• $\begingroup$ Now, how to escape Sol's gravity altogether? $\endgroup$ Commented Mar 1, 2019 at 1:57

Launching from the west side of Earth and taking a slingshot course by the sun for a turn of about 90*, then doing another sling past Jupiter(burning all your fuel) would, I think, be the most efficient way to do this. Ion engines and mirrors would be the most efficient propulsion method as well, however I would recommend using common LOXY engines to get into orbit, and then the ion engines to break orbit and head towards the sun. It would work, if you were to launch your rocket today, along the orbital path of the planets...

However, another way to do it(again with the help of the sun) would be to go into LEO, and then set your periapsis to the 'night side' of Earth. Then, at periapsis, have your engines at full blast until the other side of your orbit goes to the opposite side of Sol, and then coast till you reach the bottom, and, again, go full blast. by the time you are done accelerating, your apoapsis should be well out of the solar system. sol acceleration

There is no way to go "straight" out of the solar system without being accelerated and decelerated. Gravitational forces will always be acting upon you, and until you get to the point where the nearest extrasolar body's gravity is stronger than the sun's, you won't be "out" of the solar system.

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    $\begingroup$ Light pressure at Earth's distance from the Sun is about $6\mu Pa$. An alumnium sail 50 nm thick (much thinner and it would be transparent) has areal density about $1.3 \times 10^{-4} kg/m^2$ so with no payload would accelerate at $4\times 10^{-2} m/s^2$ (abotut 4 milli gravities). By the time it reached the orbit of Mars (ignoring the Sun's gravity) it would be moving at something in the ballpark of $100 km/s$. So yes, a very thin solar sail with no allowance for rigging or payload could escape the solar system. $\endgroup$ Commented Feb 27, 2019 at 18:26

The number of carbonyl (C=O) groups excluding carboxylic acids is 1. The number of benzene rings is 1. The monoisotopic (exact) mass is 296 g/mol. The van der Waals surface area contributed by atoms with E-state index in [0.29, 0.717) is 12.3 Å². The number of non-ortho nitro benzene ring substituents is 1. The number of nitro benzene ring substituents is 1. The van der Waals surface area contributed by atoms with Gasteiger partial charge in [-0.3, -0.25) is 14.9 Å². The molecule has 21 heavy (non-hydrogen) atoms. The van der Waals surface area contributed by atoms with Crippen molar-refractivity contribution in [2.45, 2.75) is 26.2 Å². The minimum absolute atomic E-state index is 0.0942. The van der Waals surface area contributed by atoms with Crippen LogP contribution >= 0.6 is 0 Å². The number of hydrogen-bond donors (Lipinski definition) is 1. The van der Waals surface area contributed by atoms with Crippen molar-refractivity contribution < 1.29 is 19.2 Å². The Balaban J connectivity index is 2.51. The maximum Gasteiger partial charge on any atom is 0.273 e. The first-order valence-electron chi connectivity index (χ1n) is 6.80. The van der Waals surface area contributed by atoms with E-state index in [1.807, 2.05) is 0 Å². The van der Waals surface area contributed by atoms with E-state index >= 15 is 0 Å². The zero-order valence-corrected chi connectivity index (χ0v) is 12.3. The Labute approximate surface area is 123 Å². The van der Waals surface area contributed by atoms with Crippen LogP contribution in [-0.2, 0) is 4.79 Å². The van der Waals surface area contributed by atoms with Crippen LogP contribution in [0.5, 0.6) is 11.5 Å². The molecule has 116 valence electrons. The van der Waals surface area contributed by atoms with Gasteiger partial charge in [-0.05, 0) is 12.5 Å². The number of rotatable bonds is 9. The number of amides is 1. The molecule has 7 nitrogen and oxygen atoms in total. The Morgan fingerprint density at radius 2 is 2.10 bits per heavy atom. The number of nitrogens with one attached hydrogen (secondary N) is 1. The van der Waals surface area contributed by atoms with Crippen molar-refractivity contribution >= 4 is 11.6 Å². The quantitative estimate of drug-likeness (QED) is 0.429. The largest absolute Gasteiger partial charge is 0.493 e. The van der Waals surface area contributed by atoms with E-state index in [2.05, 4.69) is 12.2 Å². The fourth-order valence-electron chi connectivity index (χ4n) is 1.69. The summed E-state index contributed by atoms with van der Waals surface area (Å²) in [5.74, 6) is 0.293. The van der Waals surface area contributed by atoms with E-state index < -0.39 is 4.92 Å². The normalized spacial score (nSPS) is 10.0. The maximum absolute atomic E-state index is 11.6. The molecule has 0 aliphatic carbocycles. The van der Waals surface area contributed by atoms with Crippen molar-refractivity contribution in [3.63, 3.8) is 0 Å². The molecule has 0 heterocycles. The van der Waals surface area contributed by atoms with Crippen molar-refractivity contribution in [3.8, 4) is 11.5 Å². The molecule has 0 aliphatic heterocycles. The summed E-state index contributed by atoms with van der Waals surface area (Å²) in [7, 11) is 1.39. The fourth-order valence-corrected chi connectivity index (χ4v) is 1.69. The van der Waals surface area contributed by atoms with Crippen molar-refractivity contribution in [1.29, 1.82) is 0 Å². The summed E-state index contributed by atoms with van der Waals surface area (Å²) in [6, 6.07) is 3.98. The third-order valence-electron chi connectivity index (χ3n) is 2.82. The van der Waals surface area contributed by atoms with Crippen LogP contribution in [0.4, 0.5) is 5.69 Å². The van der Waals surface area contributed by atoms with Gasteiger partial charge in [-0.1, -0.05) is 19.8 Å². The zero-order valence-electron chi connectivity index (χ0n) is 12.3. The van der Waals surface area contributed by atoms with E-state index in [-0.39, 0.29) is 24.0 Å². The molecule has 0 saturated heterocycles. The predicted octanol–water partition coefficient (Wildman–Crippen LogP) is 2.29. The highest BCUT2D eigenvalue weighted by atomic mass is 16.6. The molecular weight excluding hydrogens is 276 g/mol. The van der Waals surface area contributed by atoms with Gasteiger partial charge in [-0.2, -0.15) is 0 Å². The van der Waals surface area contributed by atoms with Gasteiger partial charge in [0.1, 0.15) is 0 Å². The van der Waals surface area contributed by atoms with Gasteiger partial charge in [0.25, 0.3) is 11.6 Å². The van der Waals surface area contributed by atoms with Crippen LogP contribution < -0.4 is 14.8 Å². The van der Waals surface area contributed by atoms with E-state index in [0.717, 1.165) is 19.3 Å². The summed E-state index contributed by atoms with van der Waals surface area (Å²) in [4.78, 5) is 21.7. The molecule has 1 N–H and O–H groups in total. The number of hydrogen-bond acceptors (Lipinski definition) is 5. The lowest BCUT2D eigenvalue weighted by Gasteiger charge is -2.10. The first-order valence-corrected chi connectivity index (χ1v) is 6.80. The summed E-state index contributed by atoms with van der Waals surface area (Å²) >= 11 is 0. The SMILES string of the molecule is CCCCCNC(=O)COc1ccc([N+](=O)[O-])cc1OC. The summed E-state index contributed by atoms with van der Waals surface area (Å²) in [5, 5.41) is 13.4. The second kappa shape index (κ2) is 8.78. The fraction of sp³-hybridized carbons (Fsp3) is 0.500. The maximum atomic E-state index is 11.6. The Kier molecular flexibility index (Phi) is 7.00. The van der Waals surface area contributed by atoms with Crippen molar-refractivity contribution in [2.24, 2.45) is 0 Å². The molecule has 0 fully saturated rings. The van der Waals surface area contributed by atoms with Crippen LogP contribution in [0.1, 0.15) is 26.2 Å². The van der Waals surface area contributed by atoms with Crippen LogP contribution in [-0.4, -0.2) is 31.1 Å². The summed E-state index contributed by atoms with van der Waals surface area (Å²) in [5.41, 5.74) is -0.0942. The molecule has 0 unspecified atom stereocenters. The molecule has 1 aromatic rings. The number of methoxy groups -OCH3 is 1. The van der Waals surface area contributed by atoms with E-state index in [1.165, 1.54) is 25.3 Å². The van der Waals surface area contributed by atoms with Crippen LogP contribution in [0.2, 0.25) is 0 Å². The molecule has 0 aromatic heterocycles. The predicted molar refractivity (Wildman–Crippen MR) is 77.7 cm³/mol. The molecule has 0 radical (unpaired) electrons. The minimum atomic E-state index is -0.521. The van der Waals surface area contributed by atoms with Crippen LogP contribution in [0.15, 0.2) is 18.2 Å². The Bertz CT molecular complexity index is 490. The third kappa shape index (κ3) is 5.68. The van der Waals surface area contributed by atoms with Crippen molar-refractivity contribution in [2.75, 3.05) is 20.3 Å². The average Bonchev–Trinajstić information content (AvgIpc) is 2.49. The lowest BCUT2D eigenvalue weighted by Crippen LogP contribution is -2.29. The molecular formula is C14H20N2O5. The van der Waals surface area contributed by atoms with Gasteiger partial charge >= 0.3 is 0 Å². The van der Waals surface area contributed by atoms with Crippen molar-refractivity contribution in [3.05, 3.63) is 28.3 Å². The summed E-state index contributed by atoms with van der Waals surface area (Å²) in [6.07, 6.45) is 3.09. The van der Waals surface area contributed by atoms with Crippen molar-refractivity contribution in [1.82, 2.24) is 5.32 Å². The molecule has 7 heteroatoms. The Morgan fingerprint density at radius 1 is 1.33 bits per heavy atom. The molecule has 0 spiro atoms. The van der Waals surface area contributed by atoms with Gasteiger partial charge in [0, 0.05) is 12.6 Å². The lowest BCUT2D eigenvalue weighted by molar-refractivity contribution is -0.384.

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    $\begingroup$ @SteveLinton, the nice thing about solar sails is that both gravity and light pressure fall off as the inverse square of distance. If you've got a sail that provides acceleration at one distance from the Sun, it'll provide acceleration at all distances from the Sun. $\endgroup$
    – Mark
    Commented Feb 27, 2019 at 23:47
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    $\begingroup$ @sampathsris, until other stars start interfering with it. Most of the force on a solar sail comes from sunlight, not the solar wind, and that doesn't stop at the heliopause. $\endgroup$
    – Mark
    Commented Feb 28, 2019 at 6:20
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    $\begingroup$ If I'm reading this correctly this is definitely not the most fuel efficient way to leave the solar system. Going to the sun with an impulsive maneuver straight from earth is significantly more expensive than simply going straight to an escape trajectory. From LEO, it takes ~7 km/s of delta-V to get on an escape trajectory out of the solar system. To end up on a trajectory that goes near the sun takes on the order of ~20 km/s. $\endgroup$
    – Kyle
    Commented Feb 28, 2019 at 9:39
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    $\begingroup$ This should not be the accepted answer. As @Kyle noted, without gravity assists, it's very harder to get close to the Sun than it is to simply escape the solar system. Gravity assists change this dynamic. Steve Linton's answer is much better in this regard. $\endgroup$ Commented Feb 28, 2019 at 11:36

Check out Could a “solar gravitational synchrotron ” use solar thermal rockets to "powerslide" spacecraft out of the solar system?

This strategy uses a solar thermal rocket and ISRU water to accelerate spacecraft to solar escape velocity. There are no timing limitations from gravity assist rendezvous. Any departure direction in the ecliptic is allowed.